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Report of the Commander in Chief, Navy, to the Führer on 4 June 1940 at 1200.

Present: Chief of the OKW [Generaloberst Keitel]
Generalmajor Jodl
Fregattenkapitän von Puttkamer

1. The Commander in Chief, Navy, elaborates on the operation of the battleships which began early on 4 June:

a. The situation is favorable on the whole, as so many British ships are undergoing repairs.

b. It is possible to use Trondheim as a base; tankers, minesweepers, motor minesweepers, a repair ship, ammunition reserves, and anti-aircraft batteries are available there. Sea reconnaissance could be increased. There is danger from submarines.

c. Situation at Narvik: Large supplies of materiel and foodstuffs are necessary both for us and the Norwegians; consequently considerable convoy traffic is necessary. An aircraft carrier is at sea about 200 miles from the coast, or off Tromsø. One to two battleships as well as cruisers and destroyers are off Harstad or in Ofoten Fjord.

d. It will therefore be possible to relieve Narvik as follows:

    (1) By operating against the British naval forces and transports en route to Narvik.

    (2) By attacks to be made on bases by suitable forces if no contacts are made at sea and if air reconnaissance indicates a favorable situation in the fjords.

e. The following plans have been made for later execution with Trondheim serving as a base: Light enemy forces in the coastal waters near Trondheim and Bodø are to be eliminated; the supply lines for the "Feuerstein" group are to be secured; the coastal artillery defenses are to be extended as far as Bodø. The NÜRNBERG, with torpedo boats, is to proceed to Trondheim. Consequently the RIEDEL will be withdrawn.

2. Plans for a landing in Lyngen Fjord have already been discussed with the Luftwaffe.

So far the following has been established: 3,000 men with limited equipment can be transported on the BREMEN. No heavy cargo can be loaded, however, as the capacity of the cranes is limited to five tons. An investigation is being made whether a stronger crane can be Installed. The BREMEN and the EUROPA can be ready in about five days, and will have a speed of 26.5 knots. It will be necessary to install anti-aircraft guns and to take barges on board to unload materiel.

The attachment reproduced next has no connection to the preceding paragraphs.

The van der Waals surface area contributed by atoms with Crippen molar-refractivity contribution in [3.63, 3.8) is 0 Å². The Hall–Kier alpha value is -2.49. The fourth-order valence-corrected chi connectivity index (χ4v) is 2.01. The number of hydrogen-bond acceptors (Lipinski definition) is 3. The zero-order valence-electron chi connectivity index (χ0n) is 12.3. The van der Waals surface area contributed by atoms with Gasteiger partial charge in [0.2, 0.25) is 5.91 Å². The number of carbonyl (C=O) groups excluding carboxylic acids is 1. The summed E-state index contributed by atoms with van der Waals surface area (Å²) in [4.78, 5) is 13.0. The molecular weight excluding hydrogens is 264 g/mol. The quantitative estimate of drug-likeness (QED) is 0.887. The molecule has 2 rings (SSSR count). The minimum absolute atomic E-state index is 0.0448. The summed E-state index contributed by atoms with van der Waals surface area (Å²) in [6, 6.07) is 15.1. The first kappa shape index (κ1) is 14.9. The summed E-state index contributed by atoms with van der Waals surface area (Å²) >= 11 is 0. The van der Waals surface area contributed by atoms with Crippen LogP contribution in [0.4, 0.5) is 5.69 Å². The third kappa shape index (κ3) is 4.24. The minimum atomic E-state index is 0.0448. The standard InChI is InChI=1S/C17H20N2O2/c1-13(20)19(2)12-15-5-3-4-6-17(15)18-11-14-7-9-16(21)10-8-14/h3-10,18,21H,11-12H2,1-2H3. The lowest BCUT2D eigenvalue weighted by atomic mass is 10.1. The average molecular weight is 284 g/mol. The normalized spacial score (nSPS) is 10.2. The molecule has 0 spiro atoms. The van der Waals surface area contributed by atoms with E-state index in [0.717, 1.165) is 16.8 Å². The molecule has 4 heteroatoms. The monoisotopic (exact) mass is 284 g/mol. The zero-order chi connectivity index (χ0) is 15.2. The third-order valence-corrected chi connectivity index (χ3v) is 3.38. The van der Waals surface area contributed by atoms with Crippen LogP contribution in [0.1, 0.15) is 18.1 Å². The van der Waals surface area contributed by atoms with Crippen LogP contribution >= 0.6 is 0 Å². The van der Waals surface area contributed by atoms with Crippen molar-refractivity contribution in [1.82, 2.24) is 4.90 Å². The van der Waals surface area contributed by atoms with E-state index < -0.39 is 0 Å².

Necessary preparations: Army and naval officers must carry out air reconnaissance of Lyngen Fjord to investigate landing points, jetties, etc. Air superiority must be established to cover the time of approach and landing.

A mountain troop is to be held in readiness, and engineers as well as materiel must be taken along.

After the landing, steamers are to proceed to "Basis Nord", as supplies of fuel are limited. The Navy cannot provide further supplies in the north.

The Führer considers it necessary to take along tanks of approximately 13 tons (Czech) and 8.8 cm. batteries which can if necessary be set up at crossroads. This however depends on the cranes, on the size of the barges, and on the landing conditions.

As the preparations will probably take some time (the "Feuerstein" group will arrive before these transports), they are to get under way now.

The Commander in Chief, Navy, points out that this transport operation cannot change the difficult situation existing at present; transports by air are necessary. The Commander in Chief, Navy, suggests that it might be much quicker and easier to land troops by means of freight-carrying gliders instead, for the purpose of seizing the airfield at Bardufoss; further troops could then follow in transport planes. The Führer states that this will take place simultaneously with the transport operation.

3. The Commander in Chief, Navy, reports that the Navy is detailing four anti-aircraft units to Norway and the west, in the face of considerable difficulties, but that the anti-aircraft defenses of Wilhelmshaven and Kiel or of the Kiel Canal cannot be weakened any further as long as the RAF remains unbeaten.

The Führer is in complete agreement, as Wilhelmshaven and Kiel are the bases for all naval warfare.

4. The Commander in Chief, Navy, draws attention to the fact that the curtailed submarine construction program, which was to be completed 1 January 1942, is being delayed through lack of workmen, iron, and other metals. Already construction has been held up on submarine pens in Kiel, Wilhelmshaven, and Hamburg, and on submarine harbors and repair workshops.

The Führer explains that he intends to decrease the size of the Army when France has been overthrown and to release all older men and skilled workmen; the Luftwaffe and Kriegsmarine will have top priority.

5. Agreements have been reached with the Italian Navy concerning areas for submarine warfare, etc.

signed: Raeder


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